The Stoned Mop Jig

Stoneflies using mop fly material

Every year or so a new fly invades the fly fishing world, busting our notions of fly tying with new, controversial materials. Generally, if someone discovers a new pattern that uses synthetic material, requires only a few simple steps to tie, and out-fishes other flies, the fly fishing world will erupt with controversy calling the new creation a gimmick, a cheat, a condescending curse on the pristine culture of fly fishing… whatever, you close-minded fly freaks! Fly fishing means different things to different people; we don’t all have to care about imitating delicate insects and sticking to traditional methods. Some people just want to feel the fight of a fish on a fly rod. I’m not afraid to tie and fish flies that the traditionalist snobs scoff at, and sometimes I try to improve on these simple patterns, which is what I did when I created the Stoned Mop Jig. The San Juan Worm, Green Weenie, Glo Bug, The Squirmy Wormy, and of course the Mop Fly – all these flies hit the scene with an uproar from the fly fishing community.

Mop Fly Jig with soft hackle collar

Personally, I have tied and used the mop in chartreuse, tan, and dark brown, and this fly is definitely a fish catcher! All you have to do is find some of the material from a mop, bath rug, dry board eraser, or car buffer that uses this wiggly material. Cut off a piece of material, tie it on a hook, and fish it deep with some weight. The fat, squishy, wiggly mop comes alive in the water and is the easiest, most effective cranefly larva imitation I have ever tied!
6A4F8EA8-5EFD-4EC1-BDA8-95485B48E58BClearly, the mop fly owes its success to this awesome mop material. There’s really no other materials used, so the magic must be in the mop! I just had to find a way to incorporate this stuff in a different, more interesting pattern – one that imitates something more than a fat lazy larva, one that the fly-fishermen can use free of shame. At the time, I was working on some big Jiggy Bugs for steelhead and had a request for some articulated stonefly nymphs. I don’t really like the look of these articulated nymphs with the big gap between the 2 segments, so I decided not to tie any. Then a light bulb when off; this mop material would make an awesome extended body with the same wiggle that you get from articulation. So, by adding some buggy dubbing, rubber legs, and tails, I came up with the Stoned Mop Jig. It’s still a mop, but a mop that has been “stoned” – turned into a stonefly.


Recipe for the black Stoned Mop Jig:

Hook: Size 10 competition jig hook. I like the hooks from Rip Lips Fishing.

Bead: 4.0 mm or 4.5 mm black slotted tungsten bead

Thread: 6/0 black

Underbody: .015 lead wire

Abdomen: Black mop material. If you can’t find black, use a black sharpie.

Tails: Black goose biots attached with UV flex resin.

Thorax: Black UV2 nymph dubbing from Spirit River

Legs: 2 pairs of black Daddy Log Legs on each side of the thorax.

Antenae: Black goose biots

Here’s how I tie it:

C03EFAFD-B79B-44CC-8212-AA892232ACB3 Step1: Slide a tungsten slotted bead onto a size 10 wide gap jig hook. Wrap .015 lead wire up the shank then back down tot he hook point.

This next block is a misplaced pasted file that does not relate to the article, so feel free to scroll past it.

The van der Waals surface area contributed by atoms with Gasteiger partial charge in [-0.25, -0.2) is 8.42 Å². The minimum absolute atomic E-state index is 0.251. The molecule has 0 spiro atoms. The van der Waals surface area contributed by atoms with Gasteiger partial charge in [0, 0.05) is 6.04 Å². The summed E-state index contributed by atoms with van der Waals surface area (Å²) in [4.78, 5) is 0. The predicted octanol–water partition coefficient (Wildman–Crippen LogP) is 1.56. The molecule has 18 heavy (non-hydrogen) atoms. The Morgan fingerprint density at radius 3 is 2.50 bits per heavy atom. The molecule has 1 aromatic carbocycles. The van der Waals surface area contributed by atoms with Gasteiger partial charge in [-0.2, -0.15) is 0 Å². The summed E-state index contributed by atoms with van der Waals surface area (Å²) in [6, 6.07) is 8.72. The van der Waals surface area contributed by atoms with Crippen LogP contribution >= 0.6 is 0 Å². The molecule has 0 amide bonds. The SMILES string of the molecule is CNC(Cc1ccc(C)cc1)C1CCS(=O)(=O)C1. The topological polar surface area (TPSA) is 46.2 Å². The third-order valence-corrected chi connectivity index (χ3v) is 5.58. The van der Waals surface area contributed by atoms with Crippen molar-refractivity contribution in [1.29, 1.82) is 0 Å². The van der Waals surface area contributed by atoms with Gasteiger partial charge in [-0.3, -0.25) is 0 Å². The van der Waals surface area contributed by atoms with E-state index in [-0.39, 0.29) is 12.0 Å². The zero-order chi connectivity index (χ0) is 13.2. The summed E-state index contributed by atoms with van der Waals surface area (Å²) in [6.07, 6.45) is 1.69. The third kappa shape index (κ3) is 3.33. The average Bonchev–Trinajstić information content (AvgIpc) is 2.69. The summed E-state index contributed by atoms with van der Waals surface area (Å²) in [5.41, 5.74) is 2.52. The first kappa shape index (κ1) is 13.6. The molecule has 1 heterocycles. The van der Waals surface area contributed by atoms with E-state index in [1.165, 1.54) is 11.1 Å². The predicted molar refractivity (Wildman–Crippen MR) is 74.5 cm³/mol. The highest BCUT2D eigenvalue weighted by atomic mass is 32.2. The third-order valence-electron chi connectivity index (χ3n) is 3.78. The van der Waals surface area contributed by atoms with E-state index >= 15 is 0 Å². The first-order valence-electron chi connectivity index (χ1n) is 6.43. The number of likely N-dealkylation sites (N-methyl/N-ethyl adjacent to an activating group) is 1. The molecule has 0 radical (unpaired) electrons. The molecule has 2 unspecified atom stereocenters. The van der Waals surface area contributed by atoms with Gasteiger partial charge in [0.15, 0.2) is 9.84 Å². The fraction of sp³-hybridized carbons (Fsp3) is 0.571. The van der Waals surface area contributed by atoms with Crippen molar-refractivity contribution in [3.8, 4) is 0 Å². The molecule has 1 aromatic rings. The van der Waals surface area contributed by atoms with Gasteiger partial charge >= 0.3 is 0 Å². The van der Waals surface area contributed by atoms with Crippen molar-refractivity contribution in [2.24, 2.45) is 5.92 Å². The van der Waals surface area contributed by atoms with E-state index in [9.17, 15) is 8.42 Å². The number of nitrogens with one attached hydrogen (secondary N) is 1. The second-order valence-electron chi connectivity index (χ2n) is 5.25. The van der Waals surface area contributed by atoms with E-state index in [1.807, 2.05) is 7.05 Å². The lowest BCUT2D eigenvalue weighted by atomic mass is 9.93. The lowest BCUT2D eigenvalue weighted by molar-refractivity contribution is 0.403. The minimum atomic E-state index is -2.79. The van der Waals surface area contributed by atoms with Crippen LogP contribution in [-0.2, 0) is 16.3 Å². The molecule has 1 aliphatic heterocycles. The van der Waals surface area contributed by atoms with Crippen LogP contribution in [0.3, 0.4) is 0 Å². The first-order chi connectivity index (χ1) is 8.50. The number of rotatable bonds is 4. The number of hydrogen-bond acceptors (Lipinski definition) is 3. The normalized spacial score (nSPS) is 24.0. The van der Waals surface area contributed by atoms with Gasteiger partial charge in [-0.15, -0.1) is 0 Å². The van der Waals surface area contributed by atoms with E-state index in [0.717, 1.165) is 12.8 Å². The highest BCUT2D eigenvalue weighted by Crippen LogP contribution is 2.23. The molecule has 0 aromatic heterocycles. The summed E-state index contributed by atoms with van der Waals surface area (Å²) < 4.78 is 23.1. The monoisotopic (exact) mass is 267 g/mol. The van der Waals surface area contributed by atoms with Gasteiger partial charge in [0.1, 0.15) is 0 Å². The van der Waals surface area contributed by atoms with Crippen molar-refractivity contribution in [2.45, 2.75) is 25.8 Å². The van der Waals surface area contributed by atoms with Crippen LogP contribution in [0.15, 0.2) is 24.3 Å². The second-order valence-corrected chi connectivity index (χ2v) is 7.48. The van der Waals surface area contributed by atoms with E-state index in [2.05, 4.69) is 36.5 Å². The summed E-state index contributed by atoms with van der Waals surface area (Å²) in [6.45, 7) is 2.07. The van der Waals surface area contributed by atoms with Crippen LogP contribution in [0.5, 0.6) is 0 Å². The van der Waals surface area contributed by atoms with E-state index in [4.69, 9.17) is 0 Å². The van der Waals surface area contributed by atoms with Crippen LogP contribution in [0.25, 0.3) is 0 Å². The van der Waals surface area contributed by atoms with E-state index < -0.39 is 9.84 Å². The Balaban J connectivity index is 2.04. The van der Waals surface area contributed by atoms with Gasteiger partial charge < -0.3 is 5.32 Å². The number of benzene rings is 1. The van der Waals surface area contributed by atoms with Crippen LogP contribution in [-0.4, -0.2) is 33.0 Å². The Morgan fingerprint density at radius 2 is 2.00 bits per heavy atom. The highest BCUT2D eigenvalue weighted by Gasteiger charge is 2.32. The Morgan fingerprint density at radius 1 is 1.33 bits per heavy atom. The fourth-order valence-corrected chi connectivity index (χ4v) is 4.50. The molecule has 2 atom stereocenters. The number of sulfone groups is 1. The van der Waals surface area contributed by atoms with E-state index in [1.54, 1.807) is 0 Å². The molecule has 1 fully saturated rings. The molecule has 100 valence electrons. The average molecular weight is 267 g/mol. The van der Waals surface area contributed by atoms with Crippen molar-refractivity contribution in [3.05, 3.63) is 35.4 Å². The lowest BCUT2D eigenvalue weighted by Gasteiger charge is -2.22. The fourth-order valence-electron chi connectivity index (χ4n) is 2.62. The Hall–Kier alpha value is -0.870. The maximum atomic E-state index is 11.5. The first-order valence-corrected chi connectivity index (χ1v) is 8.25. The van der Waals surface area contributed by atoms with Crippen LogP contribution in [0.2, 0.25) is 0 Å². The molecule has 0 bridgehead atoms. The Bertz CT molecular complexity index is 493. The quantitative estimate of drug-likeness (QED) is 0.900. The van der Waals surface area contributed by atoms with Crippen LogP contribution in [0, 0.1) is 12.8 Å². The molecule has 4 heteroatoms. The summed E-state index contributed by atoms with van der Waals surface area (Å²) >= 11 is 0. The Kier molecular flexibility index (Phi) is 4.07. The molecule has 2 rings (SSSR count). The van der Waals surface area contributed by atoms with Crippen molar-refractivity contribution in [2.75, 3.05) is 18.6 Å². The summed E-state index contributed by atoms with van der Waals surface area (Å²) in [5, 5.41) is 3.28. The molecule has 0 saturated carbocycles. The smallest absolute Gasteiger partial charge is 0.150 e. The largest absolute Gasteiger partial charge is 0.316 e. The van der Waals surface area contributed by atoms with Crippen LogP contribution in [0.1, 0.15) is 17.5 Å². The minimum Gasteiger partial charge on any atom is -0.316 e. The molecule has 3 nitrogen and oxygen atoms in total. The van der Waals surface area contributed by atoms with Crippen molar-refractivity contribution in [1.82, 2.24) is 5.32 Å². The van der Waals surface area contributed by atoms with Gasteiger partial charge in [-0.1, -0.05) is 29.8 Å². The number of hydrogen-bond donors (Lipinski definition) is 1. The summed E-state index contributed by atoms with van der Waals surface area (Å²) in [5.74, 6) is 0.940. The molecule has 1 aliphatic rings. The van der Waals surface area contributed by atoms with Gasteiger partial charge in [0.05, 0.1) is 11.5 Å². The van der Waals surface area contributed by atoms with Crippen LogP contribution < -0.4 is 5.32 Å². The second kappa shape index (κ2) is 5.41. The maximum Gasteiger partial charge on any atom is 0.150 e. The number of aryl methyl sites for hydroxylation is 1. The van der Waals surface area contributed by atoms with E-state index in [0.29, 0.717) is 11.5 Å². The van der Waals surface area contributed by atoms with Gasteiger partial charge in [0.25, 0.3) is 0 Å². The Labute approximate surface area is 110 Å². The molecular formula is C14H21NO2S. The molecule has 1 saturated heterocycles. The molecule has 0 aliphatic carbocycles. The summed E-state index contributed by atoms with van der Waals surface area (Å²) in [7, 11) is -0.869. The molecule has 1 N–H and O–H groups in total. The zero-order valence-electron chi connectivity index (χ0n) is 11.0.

0D6E90C8-2849-4D35-9673-6094521139C4Step 2: Build a thread dam behind the lead wire to hold it tight to the bead. Then cover the lead with thread. Bring the thread to the bend.

AE62C933-F4E3-4E66-8131-FE4E866AB4705D806D93-E73E-49A9-BCD9-6A1C431151DD  Step 3: Secure the mop at the bend by unraveling about a 1/2” of the cut end of the mop. The mop is made from 2 pieces of material twisted tightly together. When you unravel the mop, you can attach it to the hook by securing the 2 unraveled sections to the sides of the shank. This adds width to the body, which needs to be built up to match the fat girth of the mop material used for the extended body. Notice how far down the bend the mop material is tied in.

Step 4: Use a black sharpie to color the mop material black. If you have a source for black mops, let me know!

Step 5: Build up the body and thorax on the hook shank with lots of buggy dubbing. You really need to load on the dubbing so that this portion of the fly matches the girth of the mop.

Step 5: Tie in 2 sets of legs on each side. Tie the first set in right at the bend where you tied in the mop. Tie the second set of legs in about 1/4” behind the bead. Cover the thread wraps that hold the legs in place with more dubbing. Bring your thread to behind the bead head.

Step 6: (optional wing case): If you’ve been reading my articles, you know that I’m skeptical about the need for a wing case. In fact, I have evidence that flies might be more effective without them. Still, wing cases look nice. First, cut down as much dubbing and bulk away from the top of the fly between the hook point and the fly’s thorax. Remember, the fly rides upside down, so the top of the fly is the underside of the hook. Cutting away the bulk is an important step for maintaining sufficient hook gap.

Step 7: Cut 2 black goose biots from the stem. These will be the antennae. Bring the thread to behind the bead. Tie 1 to each side of the fly right behind the bead. Cover thread with more dubbing.

Step 8: Cut 2 black goose boits to the appropriate tail length. Dab the butt ends in UV flex resin, push them in place as stonefly tails, then hit them with a UV light. Now that the tails are glued in place, use a bodkin to apply more resin to make sure they won’t rip off. That’s it – The Stoned Mop Jig!


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